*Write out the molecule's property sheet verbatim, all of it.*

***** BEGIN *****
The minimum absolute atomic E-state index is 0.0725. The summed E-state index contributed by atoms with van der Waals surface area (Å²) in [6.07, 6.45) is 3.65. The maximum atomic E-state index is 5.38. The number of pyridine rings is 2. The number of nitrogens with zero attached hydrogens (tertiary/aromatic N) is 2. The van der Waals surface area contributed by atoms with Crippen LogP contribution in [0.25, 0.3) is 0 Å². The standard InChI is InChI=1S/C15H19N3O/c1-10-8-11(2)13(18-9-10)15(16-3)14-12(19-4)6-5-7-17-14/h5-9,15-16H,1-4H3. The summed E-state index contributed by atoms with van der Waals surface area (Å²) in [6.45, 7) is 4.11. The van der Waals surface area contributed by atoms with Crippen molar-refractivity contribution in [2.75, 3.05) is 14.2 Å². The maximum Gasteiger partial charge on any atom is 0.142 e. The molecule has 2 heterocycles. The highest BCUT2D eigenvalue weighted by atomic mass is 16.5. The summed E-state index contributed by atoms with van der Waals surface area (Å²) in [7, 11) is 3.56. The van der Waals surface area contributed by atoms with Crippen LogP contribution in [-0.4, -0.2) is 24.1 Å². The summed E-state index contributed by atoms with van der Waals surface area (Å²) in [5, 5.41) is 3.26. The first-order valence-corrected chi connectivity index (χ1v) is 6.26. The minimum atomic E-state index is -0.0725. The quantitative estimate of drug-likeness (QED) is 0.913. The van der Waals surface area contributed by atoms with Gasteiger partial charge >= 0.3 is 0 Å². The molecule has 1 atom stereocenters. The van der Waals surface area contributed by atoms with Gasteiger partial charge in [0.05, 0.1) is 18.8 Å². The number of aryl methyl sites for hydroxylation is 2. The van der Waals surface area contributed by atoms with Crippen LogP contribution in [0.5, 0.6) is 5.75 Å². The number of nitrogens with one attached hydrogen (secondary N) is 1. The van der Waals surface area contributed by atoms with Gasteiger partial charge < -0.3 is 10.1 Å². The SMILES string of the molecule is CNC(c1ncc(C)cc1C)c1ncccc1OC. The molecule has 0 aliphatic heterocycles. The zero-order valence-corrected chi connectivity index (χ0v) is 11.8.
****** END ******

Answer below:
The minimum absolute atomic E-state index is 0.0725. The summed E-state index contributed by atoms with van der Waals surface area (Å²) in [6.07, 6.45) is 3.65. The maximum atomic E-state index is 5.38. The number of pyridine rings is 2. The number of nitrogens with zero attached hydrogens (tertiary/aromatic N) is 2. The van der Waals surface area contributed by atoms with Crippen LogP contribution in [0.25, 0.3) is 0 Å². The standard InChI is InChI=1S/C15H19N3O/c1-10-8-11(2)13(18-9-10)15(16-3)14-12(19-4)6-5-7-17-14/h5-9,15-16H,1-4H3. The summed E-state index contributed by atoms with van der Waals surface area (Å²) in [6.45, 7) is 4.11. The van der Waals surface area contributed by atoms with Crippen molar-refractivity contribution in [2.75, 3.05) is 14.2 Å². The maximum Gasteiger partial charge on any atom is 0.142 e. The molecule has 2 heterocycles. The highest BCUT2D eigenvalue weighted by atomic mass is 16.5. The summed E-state index contributed by atoms with van der Waals surface area (Å²) in [7, 11) is 3.56. The van der Waals surface area contributed by atoms with Crippen LogP contribution in [-0.4, -0.2) is 24.1 Å². The summed E-state index contributed by atoms with van der Waals surface area (Å²) in [5, 5.41) is 3.26. The first-order valence-corrected chi connectivity index (χ1v) is 6.26. The minimum atomic E-state index is -0.0725. The quantitative estimate of drug-likeness (QED) is 0.913. The van der Waals surface area contributed by atoms with Gasteiger partial charge >= 0.3 is 0 Å². The molecule has 1 atom stereocenters. The van der Waals surface area contributed by atoms with Gasteiger partial charge in [0.05, 0.1) is 18.8 Å². The number of aryl methyl sites for hydroxylation is 2. The van der Waals surface area contributed by atoms with Crippen LogP contribution in [0.5, 0.6) is 5.75 Å². The number of nitrogens with one attached hydrogen (secondary N) is 1. The van der Waals surface area contributed by atoms with Gasteiger partial charge < -0.3 is 10.1 Å². The SMILES string of the molecule is CNC(c1ncc(C)cc1C)c1ncccc1OC. The molecule has 0 aliphatic heterocycles. The zero-order valence-corrected chi connectivity index (χ0v) is 11.8.